*flash*calculation. It requires iteratively solving the material balance Rachford-Rice (or Muskat-McDowell) equation, combined with satisfaction of equal-fugacity (chemical potential) equations for each component. The result of an EOS flash calculation includes phase amounts, phase compositions, and phase Z factors (densities). EOS flash calculations are required in the reservoir, production tubing, surface facilities, and pipelines, making the flash calculation a main reason why having a good EOS is key to many aspects of petroleum engineering and PVT!

**Great, now what do these complicated EOS’ look like?**

The general equation used for both Soave’s modification of the Redlich-Kwong and the Peng-Robinson EOS is given by

where u_{i} is a general term for vapor molar fraction (y_{i}), liquid molar fraction (x_{i}), and total mixture (z_{i}).

A third parameter c was introduced in 1981 (Peneloux et al.). This third parameter makes a simple volume shift of magnitude c (with molar volume units) for a given phase and a given pressure and temperature – i.e. v=v_{EOS2}-c (e.g. EOS2=PR or SRK). Often the third parameter is given in dimensionless form, s=c/b. With properly-determined values of s (c) for all components, accurate densities of both gas and liquid phases can be expected (±1-3%) at all relevant (p,T) conditions.

The most common EOS models are the Peng-Robinson (PR) and Soave-Redlich-Kwong (SRK) EOS, which are both two-parameter cubic EOS that have a similar structure. The PR and SRK is always given with two tables, the first table being mandatory and the second table being used in practically all situations. The first table is comprised of component properties, including critical pressure (p_{c}), temperatures (T_{c}), acentric factor (ω), molecular weight (M) and volume shift (s or c). An example of the first EOS table is given as Table 2 below.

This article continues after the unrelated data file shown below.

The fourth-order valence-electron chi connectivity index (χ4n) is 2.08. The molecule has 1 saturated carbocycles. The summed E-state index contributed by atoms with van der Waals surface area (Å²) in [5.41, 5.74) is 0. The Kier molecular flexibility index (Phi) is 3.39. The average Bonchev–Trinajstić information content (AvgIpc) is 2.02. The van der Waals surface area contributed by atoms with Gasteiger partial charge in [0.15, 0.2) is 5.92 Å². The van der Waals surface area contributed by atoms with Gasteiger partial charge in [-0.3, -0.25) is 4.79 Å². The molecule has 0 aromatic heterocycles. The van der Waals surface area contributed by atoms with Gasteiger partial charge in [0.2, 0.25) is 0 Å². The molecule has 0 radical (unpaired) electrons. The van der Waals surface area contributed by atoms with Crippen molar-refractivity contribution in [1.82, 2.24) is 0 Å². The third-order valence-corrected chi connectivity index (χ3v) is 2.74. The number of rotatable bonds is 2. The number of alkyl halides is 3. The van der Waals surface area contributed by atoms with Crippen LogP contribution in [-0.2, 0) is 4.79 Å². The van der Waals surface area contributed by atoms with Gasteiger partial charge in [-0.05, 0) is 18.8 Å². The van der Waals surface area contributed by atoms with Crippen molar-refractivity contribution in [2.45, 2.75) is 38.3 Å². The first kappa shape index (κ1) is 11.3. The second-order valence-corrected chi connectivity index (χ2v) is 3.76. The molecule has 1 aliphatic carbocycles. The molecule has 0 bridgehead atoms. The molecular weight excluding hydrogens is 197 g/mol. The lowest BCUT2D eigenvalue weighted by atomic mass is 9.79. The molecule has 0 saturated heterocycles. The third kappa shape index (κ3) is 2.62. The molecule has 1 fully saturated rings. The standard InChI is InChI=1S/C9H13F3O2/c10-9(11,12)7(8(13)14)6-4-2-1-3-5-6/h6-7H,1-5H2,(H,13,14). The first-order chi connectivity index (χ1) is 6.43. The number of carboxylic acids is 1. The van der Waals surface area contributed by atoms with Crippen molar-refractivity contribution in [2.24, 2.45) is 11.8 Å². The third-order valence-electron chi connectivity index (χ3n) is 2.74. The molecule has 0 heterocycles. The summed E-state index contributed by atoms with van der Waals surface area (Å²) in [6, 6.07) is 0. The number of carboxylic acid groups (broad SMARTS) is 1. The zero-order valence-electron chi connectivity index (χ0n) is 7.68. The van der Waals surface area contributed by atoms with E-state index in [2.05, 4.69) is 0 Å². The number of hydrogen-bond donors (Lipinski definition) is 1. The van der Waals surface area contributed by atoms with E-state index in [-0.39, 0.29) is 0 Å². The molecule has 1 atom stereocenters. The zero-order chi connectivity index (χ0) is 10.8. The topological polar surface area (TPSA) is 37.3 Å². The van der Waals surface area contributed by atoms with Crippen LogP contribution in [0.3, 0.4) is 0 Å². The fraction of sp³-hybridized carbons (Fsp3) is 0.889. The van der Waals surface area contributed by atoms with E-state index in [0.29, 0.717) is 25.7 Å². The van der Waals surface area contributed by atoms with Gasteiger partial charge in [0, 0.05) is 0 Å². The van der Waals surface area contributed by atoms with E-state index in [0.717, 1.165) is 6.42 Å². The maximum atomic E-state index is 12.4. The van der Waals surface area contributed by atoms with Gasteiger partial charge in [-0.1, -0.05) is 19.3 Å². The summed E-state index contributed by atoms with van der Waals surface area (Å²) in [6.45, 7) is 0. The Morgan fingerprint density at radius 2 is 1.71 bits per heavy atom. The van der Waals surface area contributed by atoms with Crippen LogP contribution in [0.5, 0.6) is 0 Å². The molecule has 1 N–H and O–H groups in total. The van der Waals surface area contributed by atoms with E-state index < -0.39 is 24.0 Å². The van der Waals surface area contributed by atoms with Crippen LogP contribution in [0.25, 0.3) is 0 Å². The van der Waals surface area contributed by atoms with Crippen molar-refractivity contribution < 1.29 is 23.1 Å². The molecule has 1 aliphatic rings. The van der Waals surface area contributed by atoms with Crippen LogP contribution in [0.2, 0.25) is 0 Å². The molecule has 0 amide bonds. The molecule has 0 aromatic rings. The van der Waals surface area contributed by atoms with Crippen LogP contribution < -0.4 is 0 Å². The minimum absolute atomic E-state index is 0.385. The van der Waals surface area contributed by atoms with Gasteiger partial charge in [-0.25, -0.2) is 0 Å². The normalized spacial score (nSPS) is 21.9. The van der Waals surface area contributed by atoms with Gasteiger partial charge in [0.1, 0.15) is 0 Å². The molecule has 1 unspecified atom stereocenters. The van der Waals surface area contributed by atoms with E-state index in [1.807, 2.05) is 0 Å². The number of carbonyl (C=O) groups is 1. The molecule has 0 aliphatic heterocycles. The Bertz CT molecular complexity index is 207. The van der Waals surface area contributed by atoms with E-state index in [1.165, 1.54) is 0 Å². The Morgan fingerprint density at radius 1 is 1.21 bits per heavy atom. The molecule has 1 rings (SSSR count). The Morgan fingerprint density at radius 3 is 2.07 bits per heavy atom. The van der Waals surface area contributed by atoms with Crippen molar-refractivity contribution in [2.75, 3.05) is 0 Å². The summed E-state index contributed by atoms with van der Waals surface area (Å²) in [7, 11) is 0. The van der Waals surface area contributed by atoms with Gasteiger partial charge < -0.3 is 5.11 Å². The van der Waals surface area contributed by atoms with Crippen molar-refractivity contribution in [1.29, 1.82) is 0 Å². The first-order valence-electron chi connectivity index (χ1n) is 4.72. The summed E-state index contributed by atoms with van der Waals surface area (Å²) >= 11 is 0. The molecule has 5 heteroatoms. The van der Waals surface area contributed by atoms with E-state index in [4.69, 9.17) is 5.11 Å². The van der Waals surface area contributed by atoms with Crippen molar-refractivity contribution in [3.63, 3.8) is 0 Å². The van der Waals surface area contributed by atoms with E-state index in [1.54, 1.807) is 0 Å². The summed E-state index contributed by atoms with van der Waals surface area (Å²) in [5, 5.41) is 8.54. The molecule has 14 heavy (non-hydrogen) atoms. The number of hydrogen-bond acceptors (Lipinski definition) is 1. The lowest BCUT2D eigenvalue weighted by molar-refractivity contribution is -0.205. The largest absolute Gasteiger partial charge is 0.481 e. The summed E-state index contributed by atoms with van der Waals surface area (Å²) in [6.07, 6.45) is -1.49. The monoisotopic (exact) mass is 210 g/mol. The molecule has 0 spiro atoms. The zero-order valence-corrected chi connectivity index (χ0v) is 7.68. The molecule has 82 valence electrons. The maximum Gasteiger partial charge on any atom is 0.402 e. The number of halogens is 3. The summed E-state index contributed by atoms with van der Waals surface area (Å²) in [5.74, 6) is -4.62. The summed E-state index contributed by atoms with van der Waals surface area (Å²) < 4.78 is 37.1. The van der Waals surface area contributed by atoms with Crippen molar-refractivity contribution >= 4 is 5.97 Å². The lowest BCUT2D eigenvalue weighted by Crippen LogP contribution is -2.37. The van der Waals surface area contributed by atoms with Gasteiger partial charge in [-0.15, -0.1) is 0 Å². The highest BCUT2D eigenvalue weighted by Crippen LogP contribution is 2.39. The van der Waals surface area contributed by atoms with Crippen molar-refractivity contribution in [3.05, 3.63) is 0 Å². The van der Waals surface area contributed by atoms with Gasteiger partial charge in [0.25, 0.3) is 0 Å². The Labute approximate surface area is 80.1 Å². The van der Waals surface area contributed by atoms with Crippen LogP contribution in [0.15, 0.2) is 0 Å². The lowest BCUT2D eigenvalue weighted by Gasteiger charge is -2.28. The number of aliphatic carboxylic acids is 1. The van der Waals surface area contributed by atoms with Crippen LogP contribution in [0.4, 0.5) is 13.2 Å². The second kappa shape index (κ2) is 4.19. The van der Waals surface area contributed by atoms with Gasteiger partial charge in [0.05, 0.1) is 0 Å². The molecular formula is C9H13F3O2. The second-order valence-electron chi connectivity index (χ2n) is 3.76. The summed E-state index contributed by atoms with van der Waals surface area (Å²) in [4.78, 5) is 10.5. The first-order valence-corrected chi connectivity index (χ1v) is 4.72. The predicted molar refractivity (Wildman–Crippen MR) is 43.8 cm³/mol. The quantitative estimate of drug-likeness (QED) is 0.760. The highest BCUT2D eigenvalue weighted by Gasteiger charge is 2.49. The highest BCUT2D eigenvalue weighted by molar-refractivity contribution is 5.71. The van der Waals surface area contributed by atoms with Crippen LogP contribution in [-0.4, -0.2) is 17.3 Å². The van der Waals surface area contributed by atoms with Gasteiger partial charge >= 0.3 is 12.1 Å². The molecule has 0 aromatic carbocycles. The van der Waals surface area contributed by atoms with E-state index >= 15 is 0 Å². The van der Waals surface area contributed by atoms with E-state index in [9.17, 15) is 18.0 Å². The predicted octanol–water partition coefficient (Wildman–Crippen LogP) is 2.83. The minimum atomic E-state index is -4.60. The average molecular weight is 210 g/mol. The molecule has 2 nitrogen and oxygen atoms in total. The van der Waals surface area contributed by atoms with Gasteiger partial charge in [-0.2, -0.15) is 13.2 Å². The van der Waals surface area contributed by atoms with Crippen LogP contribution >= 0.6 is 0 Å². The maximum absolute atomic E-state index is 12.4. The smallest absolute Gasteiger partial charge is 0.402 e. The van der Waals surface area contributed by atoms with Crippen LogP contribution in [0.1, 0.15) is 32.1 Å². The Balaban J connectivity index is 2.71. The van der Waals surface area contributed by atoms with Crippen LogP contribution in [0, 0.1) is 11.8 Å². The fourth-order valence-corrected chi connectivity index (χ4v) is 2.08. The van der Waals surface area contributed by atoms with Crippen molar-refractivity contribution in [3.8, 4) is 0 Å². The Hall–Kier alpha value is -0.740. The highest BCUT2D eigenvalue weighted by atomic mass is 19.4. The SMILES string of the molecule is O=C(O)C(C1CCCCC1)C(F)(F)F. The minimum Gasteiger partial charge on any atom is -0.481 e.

The second table of an EOS defines the binary interaction parameters (k_{ij}), which are correction terms applied to each component pair (e.g. C1-C8) in a mixture, with k_{ij}=0 being no correction, the magnitude of correction usually being ±0.05-0.2, and symmetry k_{ij}=k_{ji}.The correction term k_{ij} has most impact on the component equilibrium K-values (K_{i} and K_{j}, where K=y/x for a given component), particularly at higher pressures.

The example BIP matrix given in Table 3 uses the common Chueh-Prausnitz (1967) BIP correlation based on component critical volumes v_{c}=RT_{c}/p_{c}.

**Rounding off the discussion**

You will now hopefully have a foundation to understand better what an EOS is, and why they are so useful over a wide range of (p,T) conditions and engineering applications. Hopefully, this will make *you* a better engineer, student, teacher or boss, and you will be able to see the added value of having a good EOS model for your work as a petroleum engineer.